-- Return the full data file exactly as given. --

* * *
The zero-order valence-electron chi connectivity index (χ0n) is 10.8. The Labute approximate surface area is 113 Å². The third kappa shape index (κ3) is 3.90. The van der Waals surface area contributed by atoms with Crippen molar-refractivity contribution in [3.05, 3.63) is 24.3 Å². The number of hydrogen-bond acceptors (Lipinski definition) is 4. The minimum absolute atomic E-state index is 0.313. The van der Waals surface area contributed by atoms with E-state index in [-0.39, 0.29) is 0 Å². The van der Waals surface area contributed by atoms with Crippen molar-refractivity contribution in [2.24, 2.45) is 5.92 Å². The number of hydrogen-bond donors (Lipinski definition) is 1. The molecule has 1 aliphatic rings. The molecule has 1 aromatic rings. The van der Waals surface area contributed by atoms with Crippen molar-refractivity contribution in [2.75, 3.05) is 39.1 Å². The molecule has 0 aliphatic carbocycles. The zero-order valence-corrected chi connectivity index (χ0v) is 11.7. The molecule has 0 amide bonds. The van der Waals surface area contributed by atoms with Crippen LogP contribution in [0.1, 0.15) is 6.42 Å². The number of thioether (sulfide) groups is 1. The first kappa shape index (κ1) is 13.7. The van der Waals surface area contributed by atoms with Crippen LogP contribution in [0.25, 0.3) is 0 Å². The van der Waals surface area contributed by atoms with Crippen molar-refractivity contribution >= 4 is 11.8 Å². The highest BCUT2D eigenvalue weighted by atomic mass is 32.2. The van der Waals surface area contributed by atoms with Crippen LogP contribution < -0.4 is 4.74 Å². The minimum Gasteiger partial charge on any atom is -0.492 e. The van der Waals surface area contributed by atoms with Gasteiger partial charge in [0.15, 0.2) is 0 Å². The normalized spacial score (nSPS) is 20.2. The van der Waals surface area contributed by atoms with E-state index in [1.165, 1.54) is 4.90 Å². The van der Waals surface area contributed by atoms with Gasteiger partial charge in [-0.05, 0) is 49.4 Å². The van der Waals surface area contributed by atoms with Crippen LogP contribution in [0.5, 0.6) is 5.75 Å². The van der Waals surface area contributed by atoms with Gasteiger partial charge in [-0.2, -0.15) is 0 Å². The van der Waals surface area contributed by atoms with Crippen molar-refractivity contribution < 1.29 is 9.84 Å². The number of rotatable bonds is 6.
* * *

The zero-order valence-electron chi connectivity index (χ0n) is 10.8. The Labute approximate surface area is 113 Å². The third kappa shape index (κ3) is 3.90. The van der Waals surface area contributed by atoms with Crippen molar-refractivity contribution in [3.05, 3.63) is 24.3 Å². The number of hydrogen-bond acceptors (Lipinski definition) is 4. The minimum absolute atomic E-state index is 0.313. The van der Waals surface area contributed by atoms with E-state index in [-0.39, 0.29) is 0 Å². The van der Waals surface area contributed by atoms with Crippen molar-refractivity contribution in [2.24, 2.45) is 5.92 Å². The number of hydrogen-bond donors (Lipinski definition) is 1. The molecule has 1 aliphatic rings. The molecule has 1 aromatic rings. The van der Waals surface area contributed by atoms with Crippen molar-refractivity contribution in [2.75, 3.05) is 39.1 Å². The molecule has 0 aliphatic carbocycles. The zero-order valence-corrected chi connectivity index (χ0v) is 11.7. The molecule has 0 amide bonds. The van der Waals surface area contributed by atoms with Crippen LogP contribution in [0.1, 0.15) is 6.42 Å². The number of thioether (sulfide) groups is 1. The first kappa shape index (κ1) is 13.7. The van der Waals surface area contributed by atoms with Crippen LogP contribution in [0.25, 0.3) is 0 Å². The van der Waals surface area contributed by atoms with Crippen molar-refractivity contribution >= 4 is 11.8 Å². The highest BCUT2D eigenvalue weighted by atomic mass is 32.2. The van der Waals surface area contributed by atoms with Crippen LogP contribution < -0.4 is 4.74 Å². The minimum Gasteiger partial charge on any atom is -0.492 e. The van der Waals surface area contributed by atoms with Gasteiger partial charge in [0.15, 0.2) is 0 Å². The normalized spacial score (nSPS) is 20.2. The van der Waals surface area contributed by atoms with E-state index in [1.165, 1.54) is 4.90 Å². The van der Waals surface area contributed by atoms with Gasteiger partial charge in [-0.05, 0) is 49.4 Å². The van der Waals surface area contributed by atoms with Crippen LogP contribution in [0.5, 0.6) is 5.75 Å². The van der Waals surface area contributed by atoms with Gasteiger partial charge in [-0.2, -0.15) is 0 Å². The van der Waals surface area contributed by atoms with Crippen molar-refractivity contribution < 1.29 is 9.84 Å². The number of rotatable bonds is 6.